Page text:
So you can be prepared, if you wish, here are some cycles due in 2015. One of them is gigantically important to both the political and financial worlds, so I hope my exposition is clear.
The first cycle is very easy to understand: something economically important really hits the fan every seven years. Going in reverse from here, seven years at a time:
- 2008, start of the Great Recession, first real estate debt bubble pop;
- 2001, recession begins as part of 2000-2002 internet/tech stock bubble pop;
- 1994, worst year for bond markets in modern history;
- 1987, the famed stock market Crash of ’87;
- 1980, inflation, the “Misery Index”, start of a major recession that doesn’t go away for three years;
- 1973, Arab Oil embargo, start of a major recession;
- […] you get the idea.
The article at this link talks more about this cycle, including the note that the years in this seven-year cycle that coincided with an Autumn solar eclipse (1931 and 1987) had particularly strong events; and 2015 does have two solar eclipses. Again, from the article at the link:
In 1931, a solar eclipse took place on Sept. 12…Eight days later, England abandoned the gold standard, setting off market crashes and bank failures around the world. It also ushered in the greatest monthlong stock market percentage crash in Wall Street history.
In 1987, a solar eclipse took place Sept. 23…Less than 30 days later came “Black Monday” the greatest percentage crash in Wall Street history.
Some great forecasters think that March is a strong candidate for significant financial turbulence in 2015, and there is a total solar eclipse on March 20. And there is a partial solar eclipse on September 13, a better calendar correspondence with the events referenced in the quote above. So maybe we’ll get two strong events this year.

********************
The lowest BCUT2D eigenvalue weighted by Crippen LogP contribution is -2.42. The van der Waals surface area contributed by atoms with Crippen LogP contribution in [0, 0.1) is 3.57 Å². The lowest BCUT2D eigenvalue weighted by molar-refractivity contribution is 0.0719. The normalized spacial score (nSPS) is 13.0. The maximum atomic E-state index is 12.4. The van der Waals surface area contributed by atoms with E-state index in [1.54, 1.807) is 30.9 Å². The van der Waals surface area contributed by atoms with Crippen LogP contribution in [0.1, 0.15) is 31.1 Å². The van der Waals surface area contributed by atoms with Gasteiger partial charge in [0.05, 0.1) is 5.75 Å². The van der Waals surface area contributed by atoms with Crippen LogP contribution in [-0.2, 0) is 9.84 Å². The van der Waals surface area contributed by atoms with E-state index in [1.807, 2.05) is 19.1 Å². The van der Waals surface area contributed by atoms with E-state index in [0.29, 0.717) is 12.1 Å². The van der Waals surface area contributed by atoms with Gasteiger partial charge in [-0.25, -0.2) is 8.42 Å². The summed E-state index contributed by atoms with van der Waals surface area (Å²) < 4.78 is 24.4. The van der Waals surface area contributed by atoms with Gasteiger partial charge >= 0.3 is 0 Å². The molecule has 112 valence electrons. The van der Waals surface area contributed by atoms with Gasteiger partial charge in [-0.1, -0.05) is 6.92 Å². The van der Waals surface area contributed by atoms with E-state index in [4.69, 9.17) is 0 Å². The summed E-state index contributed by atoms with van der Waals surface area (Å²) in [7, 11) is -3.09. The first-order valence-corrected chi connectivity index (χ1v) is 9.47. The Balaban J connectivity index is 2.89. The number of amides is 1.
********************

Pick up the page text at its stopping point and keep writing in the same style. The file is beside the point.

For those of you who believe what you read in the US media, perhaps you are wondering how we could get major financial problems when things are allegedly so “awesome.” Well, sorry to tell you, but even Goldman “doing God’s work” Sachs just admitted that the world economy has gone into contraction:
(As a side note, Al Jazeera did a great video on true nature of Goldman Sachs. The link is here, but, if you are in the USA, the censors won’t allow you to view the video in the “Land of the Free” US, it’s only playable outside the US. A lot of that type of thing is going on these days. It’s a small part of what has dropped the US down to 49th globally in press freedom; see World Press Freedom Index Plunges – USA Now Ranked #49 Globally.)
If this seven-year cycle repeats in 2015, then I think we can easily predict what the authorities will do since it seems to be the only thing they know how to do when there’s trouble: print more money by creating more debt! But as explained in The deflationary wave intensifies, this strategy has become counter-productive and is locking the world economy in a deadly stranglehold.
Some realize all this and some do not. But this brings us to our second cycle: Martin Armstrong’s Sovereign Debt Big Bang. Here is a slide of Armstrong’s forecasts from a conference in early 1998:
(Source, from Martin Armstrong’s blog)
These major forecasts all came true. The only one left to go (2015.75 = September 30, 2015) is the Sovereign Debt Big Bang. What it says in that the tide will monumentally shift away from confidence in government bonds starting on September 30, 2015. Currently, confidence in government bonds is so high that people are buying them even with negative interest rates. The easiest way to understand interest rates is that they are the rental charge for lending someone money. So you rent someone $100 and you hope to get back maybe $103, the original $100 plus $3 of rent. But people are now buying government bonds even though they get back less money than what they lent to some government in the first place. They are paying governments to lend them money!